Jesus As Lord and Savior

It is two sides of the same coin. When someone comes to follow Jesus, he is first their Savior. That means he rescues people from their sins. One Christian told me that the image conveyed is of a ship going down, and the people are saved from certain peril.

This image is not the end of the story. Once we have made Jesus our Savior, then he becomes our Lord. The picture here is that of a king sitting on his throne directing his kingdom. He tells people what to do and expects them to follow.

In the New Testament, the word for Savior is only used a few dozen times while the word Lord is used a few hundred times. Both ideas are equally valid for the work of Jesus, and his followers need to be familiar with both. The struggle always comes with Lordship and must be addressed repeatedly.

Everyone I know likes the idea of Jesus as their Savior. They love the idea of being free from their guilt and shame. No one rejects the good news of a God who wants to love and forgive them. Even non-Christians are easy to sell on the idea of someone removing all their stains and making them free for a new future.

Not everyone likes the idea of having a Lord. If I believe that Jesus is my Lord, then I need to do what he says. I must adjust my life and make changes to my actions. The words of Jesus will have the final authority in my life, and his ideas for my future may look different than my dreams. Making Jesus your Lord is the hard work of daily routines, changing behaviors, and adjusting my heart to look like Jesus.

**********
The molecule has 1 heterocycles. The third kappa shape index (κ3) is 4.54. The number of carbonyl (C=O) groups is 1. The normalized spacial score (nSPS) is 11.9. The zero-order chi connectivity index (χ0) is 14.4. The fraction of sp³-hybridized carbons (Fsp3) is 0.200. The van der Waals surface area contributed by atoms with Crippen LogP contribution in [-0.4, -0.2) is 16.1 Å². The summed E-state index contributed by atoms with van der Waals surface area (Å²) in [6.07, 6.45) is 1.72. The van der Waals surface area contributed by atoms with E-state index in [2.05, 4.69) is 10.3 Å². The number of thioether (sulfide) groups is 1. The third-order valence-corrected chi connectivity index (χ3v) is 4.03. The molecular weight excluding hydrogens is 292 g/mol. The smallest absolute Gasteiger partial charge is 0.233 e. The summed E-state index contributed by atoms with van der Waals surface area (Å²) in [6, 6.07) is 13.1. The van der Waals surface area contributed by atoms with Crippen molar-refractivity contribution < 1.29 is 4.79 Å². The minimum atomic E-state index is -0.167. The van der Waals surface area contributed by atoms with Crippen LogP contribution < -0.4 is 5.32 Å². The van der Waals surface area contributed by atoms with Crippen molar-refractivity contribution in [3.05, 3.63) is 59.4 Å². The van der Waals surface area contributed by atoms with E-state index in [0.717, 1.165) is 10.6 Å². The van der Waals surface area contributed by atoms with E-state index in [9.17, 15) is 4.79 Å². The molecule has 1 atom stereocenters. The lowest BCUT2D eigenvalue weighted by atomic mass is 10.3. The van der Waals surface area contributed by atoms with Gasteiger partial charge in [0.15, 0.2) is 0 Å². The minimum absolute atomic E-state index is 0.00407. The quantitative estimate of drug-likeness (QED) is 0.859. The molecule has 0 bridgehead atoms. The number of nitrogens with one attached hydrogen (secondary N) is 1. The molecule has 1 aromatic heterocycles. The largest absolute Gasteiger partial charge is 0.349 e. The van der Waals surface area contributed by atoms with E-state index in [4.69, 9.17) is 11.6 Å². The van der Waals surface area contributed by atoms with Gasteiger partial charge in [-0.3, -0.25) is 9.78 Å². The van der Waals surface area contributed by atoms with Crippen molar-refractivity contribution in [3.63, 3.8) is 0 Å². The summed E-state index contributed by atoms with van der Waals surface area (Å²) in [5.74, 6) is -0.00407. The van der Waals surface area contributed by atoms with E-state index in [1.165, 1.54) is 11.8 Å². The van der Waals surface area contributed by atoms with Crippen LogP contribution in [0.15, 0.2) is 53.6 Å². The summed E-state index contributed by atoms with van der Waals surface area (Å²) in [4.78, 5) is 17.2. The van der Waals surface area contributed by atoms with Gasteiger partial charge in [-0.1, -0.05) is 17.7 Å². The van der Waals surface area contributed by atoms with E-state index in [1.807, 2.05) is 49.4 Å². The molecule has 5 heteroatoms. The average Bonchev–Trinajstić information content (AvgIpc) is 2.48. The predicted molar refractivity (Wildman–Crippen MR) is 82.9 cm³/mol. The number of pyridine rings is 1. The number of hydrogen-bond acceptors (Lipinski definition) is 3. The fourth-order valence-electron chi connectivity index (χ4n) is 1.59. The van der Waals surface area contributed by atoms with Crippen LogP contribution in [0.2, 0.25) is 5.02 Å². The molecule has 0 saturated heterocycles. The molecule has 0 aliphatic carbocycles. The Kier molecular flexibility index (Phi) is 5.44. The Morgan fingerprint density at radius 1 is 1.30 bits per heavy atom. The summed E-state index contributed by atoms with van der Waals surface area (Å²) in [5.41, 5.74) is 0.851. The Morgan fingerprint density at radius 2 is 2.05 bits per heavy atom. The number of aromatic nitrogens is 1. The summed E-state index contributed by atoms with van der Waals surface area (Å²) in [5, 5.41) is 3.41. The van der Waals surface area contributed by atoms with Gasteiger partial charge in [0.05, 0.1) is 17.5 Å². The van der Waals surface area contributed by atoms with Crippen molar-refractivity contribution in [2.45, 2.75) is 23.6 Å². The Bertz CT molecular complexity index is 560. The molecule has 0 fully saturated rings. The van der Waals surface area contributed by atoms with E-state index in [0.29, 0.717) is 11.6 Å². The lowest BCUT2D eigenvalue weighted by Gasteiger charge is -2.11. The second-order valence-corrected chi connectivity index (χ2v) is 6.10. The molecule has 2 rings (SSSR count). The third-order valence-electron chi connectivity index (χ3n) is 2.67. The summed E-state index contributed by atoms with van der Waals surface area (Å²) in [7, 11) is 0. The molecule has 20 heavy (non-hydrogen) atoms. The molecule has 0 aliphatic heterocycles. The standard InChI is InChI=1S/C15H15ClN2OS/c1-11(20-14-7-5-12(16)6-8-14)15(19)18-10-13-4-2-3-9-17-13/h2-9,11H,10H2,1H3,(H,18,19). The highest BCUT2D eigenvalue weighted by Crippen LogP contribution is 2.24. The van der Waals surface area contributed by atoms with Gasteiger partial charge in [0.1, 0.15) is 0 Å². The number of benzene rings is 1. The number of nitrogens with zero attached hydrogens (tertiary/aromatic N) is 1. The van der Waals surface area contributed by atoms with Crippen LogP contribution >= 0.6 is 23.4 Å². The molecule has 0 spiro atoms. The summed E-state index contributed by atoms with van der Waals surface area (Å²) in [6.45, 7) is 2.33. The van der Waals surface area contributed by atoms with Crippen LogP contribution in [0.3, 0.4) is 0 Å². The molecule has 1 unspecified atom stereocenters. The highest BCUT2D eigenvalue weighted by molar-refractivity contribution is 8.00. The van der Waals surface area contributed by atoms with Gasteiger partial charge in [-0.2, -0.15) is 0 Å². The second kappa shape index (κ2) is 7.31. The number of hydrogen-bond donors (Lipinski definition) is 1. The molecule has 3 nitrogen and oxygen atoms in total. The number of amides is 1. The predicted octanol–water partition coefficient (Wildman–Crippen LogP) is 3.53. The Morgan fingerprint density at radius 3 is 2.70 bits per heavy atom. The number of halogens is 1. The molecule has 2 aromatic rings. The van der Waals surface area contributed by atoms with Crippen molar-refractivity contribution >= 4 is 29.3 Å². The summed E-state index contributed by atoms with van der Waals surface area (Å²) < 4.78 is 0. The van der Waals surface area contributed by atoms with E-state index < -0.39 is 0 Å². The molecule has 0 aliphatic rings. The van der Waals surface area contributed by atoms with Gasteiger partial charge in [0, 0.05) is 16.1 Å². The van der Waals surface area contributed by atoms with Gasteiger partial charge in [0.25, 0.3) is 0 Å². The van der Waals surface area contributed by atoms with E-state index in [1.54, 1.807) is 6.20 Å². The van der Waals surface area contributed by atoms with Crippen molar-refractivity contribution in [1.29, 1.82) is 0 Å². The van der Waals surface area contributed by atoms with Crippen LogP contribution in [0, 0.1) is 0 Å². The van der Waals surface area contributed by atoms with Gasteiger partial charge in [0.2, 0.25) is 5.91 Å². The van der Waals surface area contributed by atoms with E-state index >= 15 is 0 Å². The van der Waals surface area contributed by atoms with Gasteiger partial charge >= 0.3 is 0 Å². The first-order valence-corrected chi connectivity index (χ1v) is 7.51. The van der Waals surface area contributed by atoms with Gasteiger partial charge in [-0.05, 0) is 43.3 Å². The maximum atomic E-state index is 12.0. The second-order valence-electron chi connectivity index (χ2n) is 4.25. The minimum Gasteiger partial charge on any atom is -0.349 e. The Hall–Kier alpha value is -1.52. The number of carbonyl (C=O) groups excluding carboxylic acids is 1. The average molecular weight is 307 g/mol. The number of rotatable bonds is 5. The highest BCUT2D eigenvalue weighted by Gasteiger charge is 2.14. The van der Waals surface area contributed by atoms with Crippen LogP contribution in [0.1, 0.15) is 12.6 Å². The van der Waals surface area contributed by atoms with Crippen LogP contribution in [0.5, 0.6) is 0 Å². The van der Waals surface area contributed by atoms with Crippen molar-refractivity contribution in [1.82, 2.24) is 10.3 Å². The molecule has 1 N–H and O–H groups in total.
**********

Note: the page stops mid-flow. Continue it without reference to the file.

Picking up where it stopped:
Recently I received an anonymous card in the Church offering requesting that I “preach more Jesus.” Then I was told by another person that I do not preach enough about Jesus and grace. As a result of these criticisms, I have looked over my sermon list from the past year. The interesting discovery is that I did not preach that much about Jesus as our Savior. The past twelve months have been sermon after sermon about Jesus as Lord. Things like, if we follow Jesus, then it will affect our decisions, mouths, attitudes, outlook, and the way we treat others. This year I have spoken a great deal about Jesus; it is just that I taught about following him as our Lord.

We love to hear that Jesus is our Savior, but the struggle of the Christian life is also making him our Lord. You do not get to chose one without the other. Following Jesus is not about receiving a “get out of hell free” card, but about being transformed into a right relationship with God in every way. To make Jesus Savior without placing him as your Lord is to miss half of his reason for his coming. Be assured of this, the Jesus who was crucified is now both Lord and Savior (Acts 2:36).

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